XBRL: XBRL and Big Data
Brands, Kristine, Strategic Finance
A lot of buzz has been circulating about Big Data recently. What is the hype all about, and what does it mean for management accountants? This month we'll look at Big Data, its challenges, strategies for harnessing it, and how eXtensible Business Reporting Language (XBRL) plays into the equation.
What Is Big Data?
Big Data is a term that was coined a few years ago to represent the massive increase in data and information being generated by organizations. International Data Corporation (IDC), a global information research and media firm, predicts that the amount of data will increase 44 times between 2009 and 2020 to 35.2 zettabytes, or 1.8 trillion gigabytes. Big Data includes traditional data that's generated within an organization and that can be stored in an organization's database or data warehouse, such as financial and administrative information, customer relationship management (CRM), supply chain and operations, and information technology (IT) management. It also includes other varieties of data, such as video, social media, e-mail, and sensor data (i.e., data generated by following Web clicks on a social media site), data that has mushroomed in the Internet Age.
With analytical tools, data can be sliced and diced to identify patterns and trends, perform business intelligence, and make predictions to provide information for decision making. While adoption of enterprise resource planning (ERP) systems like SAP and Oracle has shown companies that they can share data and information throughout the organization to run their businesses, the availability of Big Data takes data sets and their analytical potential to a higher and much more complex level. For example, a few years ago traditional sales forecasting models may have been based only on a company's sales history and input from the sales force. Big Data dramatically expands information resources that can feed the forecasting process by allowing companies to include other information, such as clicks on their product websites, competitive research, and economic forecasts. The Securities & Exchange Commission (SEC) has embraced Big Data analysis by contracting a system to monitor real-time trading activity on U.S. stock exchanges to look at suspicious activity that might indicate fraud. The system collects all order and trade activity to the 1/1,000th of a second and performs sophisticated analytics. The Trading and Markets and the Risk, Strategy, and Financial Innovation divisions of the SEC use the analysis generated by this system.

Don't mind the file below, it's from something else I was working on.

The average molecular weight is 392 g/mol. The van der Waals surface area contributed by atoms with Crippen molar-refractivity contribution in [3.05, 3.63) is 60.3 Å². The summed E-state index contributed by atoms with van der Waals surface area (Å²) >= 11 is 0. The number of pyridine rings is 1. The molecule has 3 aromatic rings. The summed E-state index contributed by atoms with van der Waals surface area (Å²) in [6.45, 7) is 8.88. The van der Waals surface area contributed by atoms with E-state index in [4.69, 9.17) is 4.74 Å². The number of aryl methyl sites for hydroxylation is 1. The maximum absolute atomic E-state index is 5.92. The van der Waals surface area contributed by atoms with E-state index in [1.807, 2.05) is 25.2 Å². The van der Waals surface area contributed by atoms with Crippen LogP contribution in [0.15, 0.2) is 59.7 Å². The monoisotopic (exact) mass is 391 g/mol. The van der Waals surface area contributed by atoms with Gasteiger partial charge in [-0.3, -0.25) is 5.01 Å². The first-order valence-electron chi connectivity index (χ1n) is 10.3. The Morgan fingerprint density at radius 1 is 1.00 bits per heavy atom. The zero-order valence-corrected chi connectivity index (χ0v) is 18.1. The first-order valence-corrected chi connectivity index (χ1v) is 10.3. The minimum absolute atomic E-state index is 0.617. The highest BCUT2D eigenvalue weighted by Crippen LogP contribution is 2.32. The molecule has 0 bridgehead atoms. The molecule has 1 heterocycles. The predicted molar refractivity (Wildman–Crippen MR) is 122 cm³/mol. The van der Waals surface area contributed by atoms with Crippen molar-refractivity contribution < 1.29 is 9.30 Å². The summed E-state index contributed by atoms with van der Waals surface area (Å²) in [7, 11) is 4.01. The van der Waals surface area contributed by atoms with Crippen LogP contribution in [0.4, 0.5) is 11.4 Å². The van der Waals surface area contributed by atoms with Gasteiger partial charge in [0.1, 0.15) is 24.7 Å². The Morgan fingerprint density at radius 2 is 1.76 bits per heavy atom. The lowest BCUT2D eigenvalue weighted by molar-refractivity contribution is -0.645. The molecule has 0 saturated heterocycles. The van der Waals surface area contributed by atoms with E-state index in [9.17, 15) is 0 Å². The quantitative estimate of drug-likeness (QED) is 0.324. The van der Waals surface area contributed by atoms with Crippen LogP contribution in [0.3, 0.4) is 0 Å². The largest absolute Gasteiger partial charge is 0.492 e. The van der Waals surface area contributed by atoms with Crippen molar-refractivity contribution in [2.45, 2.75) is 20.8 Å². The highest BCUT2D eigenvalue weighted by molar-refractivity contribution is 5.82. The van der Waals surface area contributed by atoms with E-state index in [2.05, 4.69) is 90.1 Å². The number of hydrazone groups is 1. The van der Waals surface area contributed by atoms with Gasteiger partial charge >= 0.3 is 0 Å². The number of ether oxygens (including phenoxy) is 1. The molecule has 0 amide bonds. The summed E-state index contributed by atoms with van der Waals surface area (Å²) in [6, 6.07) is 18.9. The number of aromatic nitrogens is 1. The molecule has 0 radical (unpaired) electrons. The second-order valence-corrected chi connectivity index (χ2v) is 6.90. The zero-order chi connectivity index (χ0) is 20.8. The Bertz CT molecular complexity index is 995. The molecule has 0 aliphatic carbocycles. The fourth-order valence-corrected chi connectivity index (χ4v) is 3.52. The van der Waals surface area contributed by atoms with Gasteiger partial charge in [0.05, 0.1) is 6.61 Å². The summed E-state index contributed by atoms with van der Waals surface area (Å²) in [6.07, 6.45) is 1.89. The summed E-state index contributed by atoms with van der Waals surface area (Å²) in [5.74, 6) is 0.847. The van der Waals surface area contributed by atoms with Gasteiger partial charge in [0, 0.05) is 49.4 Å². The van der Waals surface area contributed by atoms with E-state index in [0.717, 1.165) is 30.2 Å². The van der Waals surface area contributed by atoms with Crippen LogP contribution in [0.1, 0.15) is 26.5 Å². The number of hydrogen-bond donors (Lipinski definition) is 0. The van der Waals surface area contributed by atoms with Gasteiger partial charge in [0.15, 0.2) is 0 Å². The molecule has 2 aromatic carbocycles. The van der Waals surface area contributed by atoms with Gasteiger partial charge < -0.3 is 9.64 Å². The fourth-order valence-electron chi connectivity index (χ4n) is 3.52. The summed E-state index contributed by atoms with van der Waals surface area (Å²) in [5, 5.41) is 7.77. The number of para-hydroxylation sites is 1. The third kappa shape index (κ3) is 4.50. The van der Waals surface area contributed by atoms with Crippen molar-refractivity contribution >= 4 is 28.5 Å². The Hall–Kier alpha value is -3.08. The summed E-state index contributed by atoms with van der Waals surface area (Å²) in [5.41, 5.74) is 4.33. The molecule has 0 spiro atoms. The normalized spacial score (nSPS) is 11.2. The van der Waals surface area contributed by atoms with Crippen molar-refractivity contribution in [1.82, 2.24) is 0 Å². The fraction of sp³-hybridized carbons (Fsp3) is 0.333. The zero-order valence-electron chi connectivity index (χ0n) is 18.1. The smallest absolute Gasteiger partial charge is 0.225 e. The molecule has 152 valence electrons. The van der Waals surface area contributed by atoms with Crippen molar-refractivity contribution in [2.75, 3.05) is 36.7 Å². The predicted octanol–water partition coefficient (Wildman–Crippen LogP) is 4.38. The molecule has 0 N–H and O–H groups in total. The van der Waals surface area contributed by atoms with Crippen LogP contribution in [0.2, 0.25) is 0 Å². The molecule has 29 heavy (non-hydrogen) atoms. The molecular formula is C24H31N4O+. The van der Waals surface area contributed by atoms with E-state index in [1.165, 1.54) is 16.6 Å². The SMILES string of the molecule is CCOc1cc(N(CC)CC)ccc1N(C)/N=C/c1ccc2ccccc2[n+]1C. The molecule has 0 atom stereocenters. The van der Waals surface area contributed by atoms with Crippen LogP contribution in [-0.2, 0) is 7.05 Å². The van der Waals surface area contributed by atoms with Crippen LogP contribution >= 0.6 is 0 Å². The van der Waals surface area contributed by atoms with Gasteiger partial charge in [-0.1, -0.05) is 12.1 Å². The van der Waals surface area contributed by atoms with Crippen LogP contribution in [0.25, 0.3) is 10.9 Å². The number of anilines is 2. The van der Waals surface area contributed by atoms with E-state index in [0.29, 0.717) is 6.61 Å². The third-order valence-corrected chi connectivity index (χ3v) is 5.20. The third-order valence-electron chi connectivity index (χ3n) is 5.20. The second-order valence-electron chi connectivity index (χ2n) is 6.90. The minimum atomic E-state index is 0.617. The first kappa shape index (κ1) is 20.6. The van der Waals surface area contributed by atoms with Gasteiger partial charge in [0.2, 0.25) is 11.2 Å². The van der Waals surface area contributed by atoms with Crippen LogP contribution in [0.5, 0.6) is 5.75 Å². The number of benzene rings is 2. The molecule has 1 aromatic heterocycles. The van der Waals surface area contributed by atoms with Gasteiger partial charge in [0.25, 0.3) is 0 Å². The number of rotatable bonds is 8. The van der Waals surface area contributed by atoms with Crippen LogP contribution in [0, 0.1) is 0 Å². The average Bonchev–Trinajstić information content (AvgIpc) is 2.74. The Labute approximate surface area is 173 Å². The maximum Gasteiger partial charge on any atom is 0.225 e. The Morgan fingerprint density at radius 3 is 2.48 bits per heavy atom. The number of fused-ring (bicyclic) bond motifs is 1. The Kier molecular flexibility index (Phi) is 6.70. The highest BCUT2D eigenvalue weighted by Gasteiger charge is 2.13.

There are several issues surrounding Big Data: the volume of data, a company's infrastructure to manage it, lack of qualified Big Data analysts, categorizing and managing the information, and data integrity risk. Organizations are being swamped with information and may not know how to manage and analyze it. The amount of data collected and gathered is too big to handle and analyze using traditional database analytical tools because organizations' IT infrastructures may be constrained by server and storage media size. …